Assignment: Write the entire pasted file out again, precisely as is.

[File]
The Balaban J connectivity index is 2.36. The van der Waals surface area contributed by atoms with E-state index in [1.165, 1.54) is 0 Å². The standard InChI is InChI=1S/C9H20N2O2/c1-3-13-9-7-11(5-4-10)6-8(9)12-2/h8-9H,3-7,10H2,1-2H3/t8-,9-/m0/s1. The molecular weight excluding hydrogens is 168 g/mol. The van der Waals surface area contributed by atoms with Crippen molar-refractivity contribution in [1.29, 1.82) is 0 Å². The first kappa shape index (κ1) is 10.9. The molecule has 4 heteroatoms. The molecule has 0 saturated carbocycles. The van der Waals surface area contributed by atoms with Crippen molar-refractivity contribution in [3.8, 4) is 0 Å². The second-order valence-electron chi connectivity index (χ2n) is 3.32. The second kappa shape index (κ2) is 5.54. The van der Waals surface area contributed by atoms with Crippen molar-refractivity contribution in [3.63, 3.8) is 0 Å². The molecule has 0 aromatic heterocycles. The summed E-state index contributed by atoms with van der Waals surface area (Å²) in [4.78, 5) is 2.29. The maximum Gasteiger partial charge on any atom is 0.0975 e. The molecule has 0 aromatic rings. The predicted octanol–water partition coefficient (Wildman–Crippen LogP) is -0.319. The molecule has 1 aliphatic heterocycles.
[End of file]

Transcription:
The Balaban J connectivity index is 2.36. The van der Waals surface area contributed by atoms with E-state index in [1.165, 1.54) is 0 Å². The standard InChI is InChI=1S/C9H20N2O2/c1-3-13-9-7-11(5-4-10)6-8(9)12-2/h8-9H,3-7,10H2,1-2H3/t8-,9-/m0/s1. The molecular weight excluding hydrogens is 168 g/mol. The van der Waals surface area contributed by atoms with Crippen molar-refractivity contribution in [1.29, 1.82) is 0 Å². The first kappa shape index (κ1) is 10.9. The molecule has 4 heteroatoms. The molecule has 0 saturated carbocycles. The van der Waals surface area contributed by atoms with Crippen molar-refractivity contribution in [3.8, 4) is 0 Å². The second-order valence-electron chi connectivity index (χ2n) is 3.32. The second kappa shape index (κ2) is 5.54. The van der Waals surface area contributed by atoms with Crippen molar-refractivity contribution in [3.63, 3.8) is 0 Å². The molecule has 0 aromatic heterocycles. The summed E-state index contributed by atoms with van der Waals surface area (Å²) in [4.78, 5) is 2.29. The maximum Gasteiger partial charge on any atom is 0.0975 e. The molecule has 0 aromatic rings. The predicted octanol–water partition coefficient (Wildman–Crippen LogP) is -0.319. The molecule has 1 aliphatic heterocycles.